December 13, 2011
NLJ: Is Law School Worth It? Not for Most Grads
Following up on my prior post, Chen: Is Law School Worth It? -- The Ratio of Educational Debt to Income: National Law Journal, Law School, a Ticket to Economic Security? Better Run the Numbers:
You've graduated from law school. You've landed a job as an attorney. Now you want to buy a house and cement your status in the professional class.
But can you afford it? Probably not — unless you can count on earning three times your annual tuition, assuming you're borrowing the money.
That's according to University of Louisville Louis D. Brandeis School of Law Dean Jim Chen. In an academic paper, [A Degree of Practical Wisdom: The Ratio of Educational Debt to Income as a Basic Measurement of Law School Graduates’ Economic Viability, 38 Wm. Mitchell L. Rev. ___ (2012),] Chen uses qualification for a home loan while paying off student debt as a measure of whether a legal education makes economic sense. ...
Using the debt standards set by mortgage providers as guidelines, Chen concluded that law graduates need to earn three times their law school tuition annually to enjoy what he termed "adequate" financial viability. That assumes they borrow only the amount of their law school tuition and lack additional debt — a conservative assumption, Chen said.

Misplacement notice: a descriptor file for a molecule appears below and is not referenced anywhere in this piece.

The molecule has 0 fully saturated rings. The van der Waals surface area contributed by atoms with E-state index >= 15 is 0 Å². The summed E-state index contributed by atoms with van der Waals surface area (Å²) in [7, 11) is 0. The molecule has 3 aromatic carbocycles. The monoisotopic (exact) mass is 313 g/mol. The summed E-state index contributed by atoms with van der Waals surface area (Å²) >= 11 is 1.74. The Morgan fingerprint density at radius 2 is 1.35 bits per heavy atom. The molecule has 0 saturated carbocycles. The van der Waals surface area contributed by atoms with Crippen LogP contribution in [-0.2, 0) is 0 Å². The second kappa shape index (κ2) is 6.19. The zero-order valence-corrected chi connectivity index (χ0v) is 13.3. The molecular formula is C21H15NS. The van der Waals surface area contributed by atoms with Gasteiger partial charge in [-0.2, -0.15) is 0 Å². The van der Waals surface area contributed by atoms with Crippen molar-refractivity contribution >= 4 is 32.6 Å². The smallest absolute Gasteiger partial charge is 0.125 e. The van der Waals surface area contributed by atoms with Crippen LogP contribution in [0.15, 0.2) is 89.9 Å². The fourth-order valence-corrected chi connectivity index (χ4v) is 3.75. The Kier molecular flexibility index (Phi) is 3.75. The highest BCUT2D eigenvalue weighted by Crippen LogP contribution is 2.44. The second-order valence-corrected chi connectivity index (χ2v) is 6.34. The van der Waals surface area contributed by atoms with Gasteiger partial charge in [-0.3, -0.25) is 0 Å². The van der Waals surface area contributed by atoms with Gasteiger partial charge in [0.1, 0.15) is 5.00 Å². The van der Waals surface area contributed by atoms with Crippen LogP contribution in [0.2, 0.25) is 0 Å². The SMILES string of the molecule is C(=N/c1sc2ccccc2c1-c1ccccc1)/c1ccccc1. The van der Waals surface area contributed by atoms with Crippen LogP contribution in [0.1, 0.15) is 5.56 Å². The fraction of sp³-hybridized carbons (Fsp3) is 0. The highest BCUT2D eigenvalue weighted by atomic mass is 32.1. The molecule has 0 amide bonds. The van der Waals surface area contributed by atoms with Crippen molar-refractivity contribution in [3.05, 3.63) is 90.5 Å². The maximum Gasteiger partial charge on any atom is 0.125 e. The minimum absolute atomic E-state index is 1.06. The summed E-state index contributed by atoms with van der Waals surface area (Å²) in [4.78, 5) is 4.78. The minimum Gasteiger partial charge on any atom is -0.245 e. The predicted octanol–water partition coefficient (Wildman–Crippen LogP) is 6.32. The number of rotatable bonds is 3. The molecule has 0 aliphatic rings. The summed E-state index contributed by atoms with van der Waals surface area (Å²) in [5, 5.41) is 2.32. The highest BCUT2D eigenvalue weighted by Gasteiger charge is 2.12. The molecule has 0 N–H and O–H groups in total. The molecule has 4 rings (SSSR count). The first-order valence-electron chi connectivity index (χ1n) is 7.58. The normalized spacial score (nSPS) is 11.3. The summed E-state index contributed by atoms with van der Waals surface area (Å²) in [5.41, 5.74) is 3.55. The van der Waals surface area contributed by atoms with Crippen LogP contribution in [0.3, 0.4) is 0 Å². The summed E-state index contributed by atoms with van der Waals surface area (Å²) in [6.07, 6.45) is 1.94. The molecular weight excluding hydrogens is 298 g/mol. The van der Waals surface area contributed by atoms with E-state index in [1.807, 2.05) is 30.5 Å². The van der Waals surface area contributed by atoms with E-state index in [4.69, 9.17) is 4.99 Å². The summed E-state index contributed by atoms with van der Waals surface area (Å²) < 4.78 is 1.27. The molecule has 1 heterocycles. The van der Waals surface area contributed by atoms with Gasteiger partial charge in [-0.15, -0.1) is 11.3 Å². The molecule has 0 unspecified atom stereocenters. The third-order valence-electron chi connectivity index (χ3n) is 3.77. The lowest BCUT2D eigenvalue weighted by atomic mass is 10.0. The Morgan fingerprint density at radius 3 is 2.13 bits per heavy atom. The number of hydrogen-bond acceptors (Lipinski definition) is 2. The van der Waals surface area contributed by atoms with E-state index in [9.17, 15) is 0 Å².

Thus, graduates of relatively low-cost schools charging annual tuition of $16,000 would need to earn $48,000; graduates of schools charging $32,000 would need to earn $96,000; and graduates of schools charging $48,000 would need to earn $144,000.
To maintain a "good" level of financial viability — meaning they could easily secure loans and would be very financially secure — graduates must earn six times their annual tuition, Chen calculates. That means graduates of $16,000-a-year schools would need to earn $96,000; graduates of $32,000 schools would need to earn $192,000; and graduates of $48,000 schools would need to earn $288,000. ...
According to the National Association of Law Placement, new law graduates earn, on average, $68,500. That means many would be unable to purchase a home and repay their loans, according to Chen's analysis. Lenders generally frown on educational debt that represents more than 8% to 12% of the borrower's monthly gross income, he wrote.
Update: WSJ Law Blog, Are You, Law Grad, ‘Economically Viable’?
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Most of the numbers given out by law schools are totally bogus and never verified. Those schools make their bread and butter by confusing prospective students with smoke and baked numbers. They would be bankrupt if they told the truth, so they never ever tell the truth.
The law-school scam is really a scam, in the same way that Fannie Mae was a scam and Enron was a scam and Bernie Madoff ran a scam and the subprime mortgage industry turned into a scam. The law school industry may have been cleaner 20 years ago, but it has gotten very dirty in the last 20 years, because the huge amount of money made available corrupted it. It's now a dirty industry, even if many of the profs are decent human beings.